Anastacio Hernandez’s final screams had drawn a crowd.
“I heard someone passing say ‘la imigra,’” Ashley Young, one of the people holding a camera that night, told The Washington Post, using the Spanish phrase for immigration agents. “I looked around, and two officers were coming across the bridge to shoo people away, to make sure people would stop watching.”
The immigration agents were grabbing people’s cameras one by one, Young said, and asking, “What did you record? We’re going to delete it.”
Young made a quick decision before she got to the end of the line: “I slipped the SD card into my pants.”
The story of Hernandez’s 2010 death at the Tijuana-San Diego border, backed up by the video on that card, exemplified the brutality of the law enforcement officers who patrolled the border and the impunity with which they act, advocates for Border Patrol reform say.
The United States settled a lawsuit with Hernandez’s estate last month, agreeing to dole out $1 million to his five children and his common-law wife, Maria Puga. The battle could have dragged on for years longer in court, the family’s attorney said, but they were worried President Trump could make Hernandez’s death a political issue amid efforts to beef up border security.
Still, none of the agents involved have been fired or disciplined or “lost a dime of pay,” for a beating that broke five of Hernandez’s ribs, damaged his spine and ultimately killed him, according to Eugene Iredale, the family’s attorney, who claims the immigrant was handcuffed as he was beaten.
“In 90 minutes, this case exemplifies the range of deficiency and misconduct that typifies the action of law enforcement that handles immigration enforcement,” Iredale told The Washington Post. “These agents are doing this in front of God and the world.”
‘Whacking away with batons’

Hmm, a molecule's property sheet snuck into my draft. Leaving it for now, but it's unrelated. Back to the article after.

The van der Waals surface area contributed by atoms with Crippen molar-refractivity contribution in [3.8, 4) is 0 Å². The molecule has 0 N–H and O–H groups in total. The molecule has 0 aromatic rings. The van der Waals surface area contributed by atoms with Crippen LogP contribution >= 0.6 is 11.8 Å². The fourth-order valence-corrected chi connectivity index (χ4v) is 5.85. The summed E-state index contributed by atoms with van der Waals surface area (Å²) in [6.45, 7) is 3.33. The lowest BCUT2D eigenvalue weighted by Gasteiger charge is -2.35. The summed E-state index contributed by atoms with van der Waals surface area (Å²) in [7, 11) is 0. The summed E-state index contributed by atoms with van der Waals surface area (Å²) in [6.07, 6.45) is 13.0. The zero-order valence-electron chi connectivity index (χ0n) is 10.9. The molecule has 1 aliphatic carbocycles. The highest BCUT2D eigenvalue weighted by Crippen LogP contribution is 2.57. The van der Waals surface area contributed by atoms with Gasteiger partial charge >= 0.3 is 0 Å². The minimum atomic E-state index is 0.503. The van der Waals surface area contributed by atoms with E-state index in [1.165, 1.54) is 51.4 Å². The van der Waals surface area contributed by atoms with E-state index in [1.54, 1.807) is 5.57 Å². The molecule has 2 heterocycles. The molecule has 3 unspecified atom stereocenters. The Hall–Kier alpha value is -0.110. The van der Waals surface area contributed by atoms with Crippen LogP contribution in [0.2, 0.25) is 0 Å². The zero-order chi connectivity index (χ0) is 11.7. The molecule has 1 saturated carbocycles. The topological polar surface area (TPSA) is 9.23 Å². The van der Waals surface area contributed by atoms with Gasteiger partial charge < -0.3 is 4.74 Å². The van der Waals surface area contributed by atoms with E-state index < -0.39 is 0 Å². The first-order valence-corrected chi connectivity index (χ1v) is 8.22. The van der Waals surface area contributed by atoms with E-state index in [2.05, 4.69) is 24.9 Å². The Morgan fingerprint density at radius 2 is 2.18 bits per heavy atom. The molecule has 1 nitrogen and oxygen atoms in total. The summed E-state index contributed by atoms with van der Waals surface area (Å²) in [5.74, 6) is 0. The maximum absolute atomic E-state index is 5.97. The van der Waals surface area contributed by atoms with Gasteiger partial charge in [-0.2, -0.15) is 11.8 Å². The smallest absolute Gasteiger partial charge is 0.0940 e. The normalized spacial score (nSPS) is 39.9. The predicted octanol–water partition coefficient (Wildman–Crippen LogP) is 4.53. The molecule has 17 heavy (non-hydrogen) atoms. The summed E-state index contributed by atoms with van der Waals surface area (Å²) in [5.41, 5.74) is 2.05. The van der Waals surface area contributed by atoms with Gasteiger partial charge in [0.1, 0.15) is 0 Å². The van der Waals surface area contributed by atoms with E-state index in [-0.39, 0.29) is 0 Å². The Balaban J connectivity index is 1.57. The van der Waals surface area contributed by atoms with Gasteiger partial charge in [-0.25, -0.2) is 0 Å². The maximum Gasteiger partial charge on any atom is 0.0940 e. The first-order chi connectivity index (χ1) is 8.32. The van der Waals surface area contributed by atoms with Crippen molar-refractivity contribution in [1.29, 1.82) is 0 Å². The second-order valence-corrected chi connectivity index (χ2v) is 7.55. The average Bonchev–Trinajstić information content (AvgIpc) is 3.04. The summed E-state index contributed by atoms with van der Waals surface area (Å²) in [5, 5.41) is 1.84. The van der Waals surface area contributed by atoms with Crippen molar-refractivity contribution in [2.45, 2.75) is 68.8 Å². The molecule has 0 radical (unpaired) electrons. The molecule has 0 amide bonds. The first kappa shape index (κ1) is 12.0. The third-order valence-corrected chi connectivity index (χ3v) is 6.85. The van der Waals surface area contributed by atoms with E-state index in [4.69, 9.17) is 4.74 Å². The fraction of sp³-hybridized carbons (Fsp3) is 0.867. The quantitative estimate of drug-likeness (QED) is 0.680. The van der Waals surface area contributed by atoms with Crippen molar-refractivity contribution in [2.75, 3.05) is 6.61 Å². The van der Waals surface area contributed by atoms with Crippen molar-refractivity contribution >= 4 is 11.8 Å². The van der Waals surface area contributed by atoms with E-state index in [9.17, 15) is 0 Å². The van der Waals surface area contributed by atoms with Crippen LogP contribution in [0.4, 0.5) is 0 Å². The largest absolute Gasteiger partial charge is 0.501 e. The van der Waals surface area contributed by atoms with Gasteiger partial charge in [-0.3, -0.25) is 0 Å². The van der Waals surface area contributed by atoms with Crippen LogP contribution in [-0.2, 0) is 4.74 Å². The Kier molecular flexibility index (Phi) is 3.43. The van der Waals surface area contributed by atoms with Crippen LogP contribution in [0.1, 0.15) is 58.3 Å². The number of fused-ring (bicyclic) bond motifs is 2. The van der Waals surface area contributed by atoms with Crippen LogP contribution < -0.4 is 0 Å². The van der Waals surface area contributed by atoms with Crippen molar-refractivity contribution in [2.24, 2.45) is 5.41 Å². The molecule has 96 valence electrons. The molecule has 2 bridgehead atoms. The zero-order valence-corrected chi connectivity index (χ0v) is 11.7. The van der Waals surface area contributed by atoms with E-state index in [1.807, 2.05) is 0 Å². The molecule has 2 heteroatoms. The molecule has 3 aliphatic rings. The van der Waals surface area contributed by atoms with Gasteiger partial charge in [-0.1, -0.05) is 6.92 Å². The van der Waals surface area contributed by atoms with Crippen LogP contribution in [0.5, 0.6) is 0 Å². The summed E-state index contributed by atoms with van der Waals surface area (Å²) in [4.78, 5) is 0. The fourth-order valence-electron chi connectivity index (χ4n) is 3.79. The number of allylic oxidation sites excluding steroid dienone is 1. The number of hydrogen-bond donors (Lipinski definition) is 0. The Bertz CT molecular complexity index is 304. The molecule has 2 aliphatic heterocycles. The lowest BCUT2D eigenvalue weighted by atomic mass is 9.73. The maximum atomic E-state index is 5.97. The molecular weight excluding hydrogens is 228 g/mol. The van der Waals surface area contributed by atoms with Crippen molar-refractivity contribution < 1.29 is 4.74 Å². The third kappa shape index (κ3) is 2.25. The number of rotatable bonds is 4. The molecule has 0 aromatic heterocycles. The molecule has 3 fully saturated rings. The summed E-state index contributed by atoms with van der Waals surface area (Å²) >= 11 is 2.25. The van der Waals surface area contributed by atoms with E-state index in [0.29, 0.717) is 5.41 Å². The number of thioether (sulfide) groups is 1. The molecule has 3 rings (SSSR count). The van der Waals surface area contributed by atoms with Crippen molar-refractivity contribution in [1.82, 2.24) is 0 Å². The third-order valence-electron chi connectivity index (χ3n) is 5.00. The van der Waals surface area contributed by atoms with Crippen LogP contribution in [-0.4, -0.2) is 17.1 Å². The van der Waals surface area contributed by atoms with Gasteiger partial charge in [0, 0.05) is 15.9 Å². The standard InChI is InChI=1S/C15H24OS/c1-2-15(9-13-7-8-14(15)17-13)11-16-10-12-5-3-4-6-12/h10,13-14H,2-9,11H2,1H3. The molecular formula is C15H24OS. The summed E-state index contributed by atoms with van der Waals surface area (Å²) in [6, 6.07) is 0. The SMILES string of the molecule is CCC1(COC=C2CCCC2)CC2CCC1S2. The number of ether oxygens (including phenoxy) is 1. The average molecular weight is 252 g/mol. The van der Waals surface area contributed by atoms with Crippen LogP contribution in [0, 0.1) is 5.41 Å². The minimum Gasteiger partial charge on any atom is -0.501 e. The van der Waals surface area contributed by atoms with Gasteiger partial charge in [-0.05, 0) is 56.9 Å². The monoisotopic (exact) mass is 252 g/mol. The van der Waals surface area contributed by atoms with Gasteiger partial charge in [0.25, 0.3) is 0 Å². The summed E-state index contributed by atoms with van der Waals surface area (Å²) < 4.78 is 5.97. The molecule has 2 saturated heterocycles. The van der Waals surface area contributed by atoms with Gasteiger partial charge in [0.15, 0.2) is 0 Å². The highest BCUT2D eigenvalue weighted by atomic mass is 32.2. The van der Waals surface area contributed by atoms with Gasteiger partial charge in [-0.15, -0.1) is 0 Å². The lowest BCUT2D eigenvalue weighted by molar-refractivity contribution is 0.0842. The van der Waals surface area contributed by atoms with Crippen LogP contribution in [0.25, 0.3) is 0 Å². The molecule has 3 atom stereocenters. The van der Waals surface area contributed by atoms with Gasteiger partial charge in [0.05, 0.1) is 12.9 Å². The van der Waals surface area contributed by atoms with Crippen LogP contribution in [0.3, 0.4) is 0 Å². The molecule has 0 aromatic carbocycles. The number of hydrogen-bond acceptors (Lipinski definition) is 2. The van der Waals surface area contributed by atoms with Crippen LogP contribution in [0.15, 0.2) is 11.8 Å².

Hernandez crossed into the United States at age 15 and lived the next 27 years as an undocumented immigrant.
In May 2010, San Diego Police arrested the 42-year-old after he tried to shoplift steak and tequila from a grocery store, according to a PBS documentary, which said the items may have been for a Mother’s Day celebration. The police department’s computers showed that he was in the country illegally, and he was deported to Mexico without incident.
But within days, he was on the phone with his wife. He missed her and their five young children, he said. He and his brother were going to try to cross back into the United States.
They didn’t make it far. Sensors in the ground detected their footsteps on Memorial Day weekend, PBS said, and they were corralled by Border Patrol agents. For the second time in a month, Hernandez was processed for deportation.
When they got to the Border Patrol station, an agent told Hernandez to throw away a jug of water he’d been carrying. But Hernandez began to pour the water out, and the agent thought he was being disrespectful, Iredale told The Post. The agent “slapped the jug out of Anastacio’s hands, spun him around, marched him to a wall, and there kicked his legs apart,” the settlement agreement says, “striking, in the process metal screws implanted in Anastacio’s ankle from an old accident. When Anastacio complained of pain, (the agent) pushed him back against the wall, and handcuffed him.”
Inside the station, Hernandez complained about his leg and said he needed a doctor, the settlement documents say. Instead, a supervisor ordered Hernandez to be returned to Mexico immediately — in the custody of the same agent who’d kicked his leg, the settlement says.
They drove him to a drop-off point on the Mexican side of the border and began to take the handcuffs off, according to a statement from the Department of Justice.
“Supposedly because Anastacio put his hands down, instead of behind his head, the agent grabbed Anastacio from behind,” the settlement said. Hernandez began to struggle with and kick the agents — and they struck back. Two agents started “whacking away with batons,” according to the court documents. They were swinging so wildly that they struck other agents, Iredale said. Those were the only injuries to the Border Patrol agents.
Hernandez lost consciousness and was brain dead when he arrived at the hospital. He was taken off life support a few days later.